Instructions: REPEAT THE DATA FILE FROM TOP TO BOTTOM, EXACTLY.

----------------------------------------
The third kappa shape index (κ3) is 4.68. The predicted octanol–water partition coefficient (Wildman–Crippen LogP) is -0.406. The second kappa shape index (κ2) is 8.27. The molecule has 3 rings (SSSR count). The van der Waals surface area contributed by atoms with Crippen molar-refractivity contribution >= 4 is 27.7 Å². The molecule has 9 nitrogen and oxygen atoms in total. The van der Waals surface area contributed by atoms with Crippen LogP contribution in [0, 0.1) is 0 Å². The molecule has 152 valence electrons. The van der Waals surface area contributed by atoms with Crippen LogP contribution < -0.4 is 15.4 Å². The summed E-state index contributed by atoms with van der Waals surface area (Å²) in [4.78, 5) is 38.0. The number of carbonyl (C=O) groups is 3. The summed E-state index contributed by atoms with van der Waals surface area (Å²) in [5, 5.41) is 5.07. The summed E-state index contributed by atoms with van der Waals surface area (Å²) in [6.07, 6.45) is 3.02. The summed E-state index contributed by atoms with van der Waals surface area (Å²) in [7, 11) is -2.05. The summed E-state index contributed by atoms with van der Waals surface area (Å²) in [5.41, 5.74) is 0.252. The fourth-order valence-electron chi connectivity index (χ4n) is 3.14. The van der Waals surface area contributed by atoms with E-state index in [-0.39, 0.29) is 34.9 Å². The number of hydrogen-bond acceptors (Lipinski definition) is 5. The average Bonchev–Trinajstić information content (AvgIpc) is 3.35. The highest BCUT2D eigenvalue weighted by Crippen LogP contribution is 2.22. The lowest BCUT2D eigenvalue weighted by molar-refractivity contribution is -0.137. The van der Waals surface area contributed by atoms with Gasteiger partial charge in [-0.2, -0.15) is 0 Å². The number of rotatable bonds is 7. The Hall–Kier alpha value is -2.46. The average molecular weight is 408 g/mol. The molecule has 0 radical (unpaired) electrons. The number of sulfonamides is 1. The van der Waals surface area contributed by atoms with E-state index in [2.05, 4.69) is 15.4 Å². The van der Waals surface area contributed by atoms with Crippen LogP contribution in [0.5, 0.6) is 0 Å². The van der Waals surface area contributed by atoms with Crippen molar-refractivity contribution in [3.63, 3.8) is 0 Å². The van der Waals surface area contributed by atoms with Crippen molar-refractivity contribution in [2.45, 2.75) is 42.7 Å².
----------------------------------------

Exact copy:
The third kappa shape index (κ3) is 4.68. The predicted octanol–water partition coefficient (Wildman–Crippen LogP) is -0.406. The second kappa shape index (κ2) is 8.27. The molecule has 3 rings (SSSR count). The van der Waals surface area contributed by atoms with Crippen molar-refractivity contribution >= 4 is 27.7 Å². The molecule has 9 nitrogen and oxygen atoms in total. The van der Waals surface area contributed by atoms with Crippen LogP contribution in [0, 0.1) is 0 Å². The molecule has 152 valence electrons. The van der Waals surface area contributed by atoms with Crippen LogP contribution < -0.4 is 15.4 Å². The summed E-state index contributed by atoms with van der Waals surface area (Å²) in [4.78, 5) is 38.0. The number of carbonyl (C=O) groups is 3. The summed E-state index contributed by atoms with van der Waals surface area (Å²) in [5, 5.41) is 5.07. The summed E-state index contributed by atoms with van der Waals surface area (Å²) in [6.07, 6.45) is 3.02. The summed E-state index contributed by atoms with van der Waals surface area (Å²) in [7, 11) is -2.05. The summed E-state index contributed by atoms with van der Waals surface area (Å²) in [5.41, 5.74) is 0.252. The fourth-order valence-electron chi connectivity index (χ4n) is 3.14. The van der Waals surface area contributed by atoms with E-state index in [-0.39, 0.29) is 34.9 Å². The number of hydrogen-bond acceptors (Lipinski definition) is 5. The average Bonchev–Trinajstić information content (AvgIpc) is 3.35. The highest BCUT2D eigenvalue weighted by Crippen LogP contribution is 2.22. The lowest BCUT2D eigenvalue weighted by molar-refractivity contribution is -0.137. The van der Waals surface area contributed by atoms with Gasteiger partial charge in [-0.2, -0.15) is 0 Å². The number of rotatable bonds is 7. The Hall–Kier alpha value is -2.46. The average molecular weight is 408 g/mol. The molecule has 0 radical (unpaired) electrons. The number of sulfonamides is 1. The van der Waals surface area contributed by atoms with E-state index in [2.05, 4.69) is 15.4 Å². The van der Waals surface area contributed by atoms with Crippen LogP contribution in [0.5, 0.6) is 0 Å². The van der Waals surface area contributed by atoms with Crippen molar-refractivity contribution in [3.63, 3.8) is 0 Å². The van der Waals surface area contributed by atoms with Crippen molar-refractivity contribution in [2.45, 2.75) is 42.7 Å².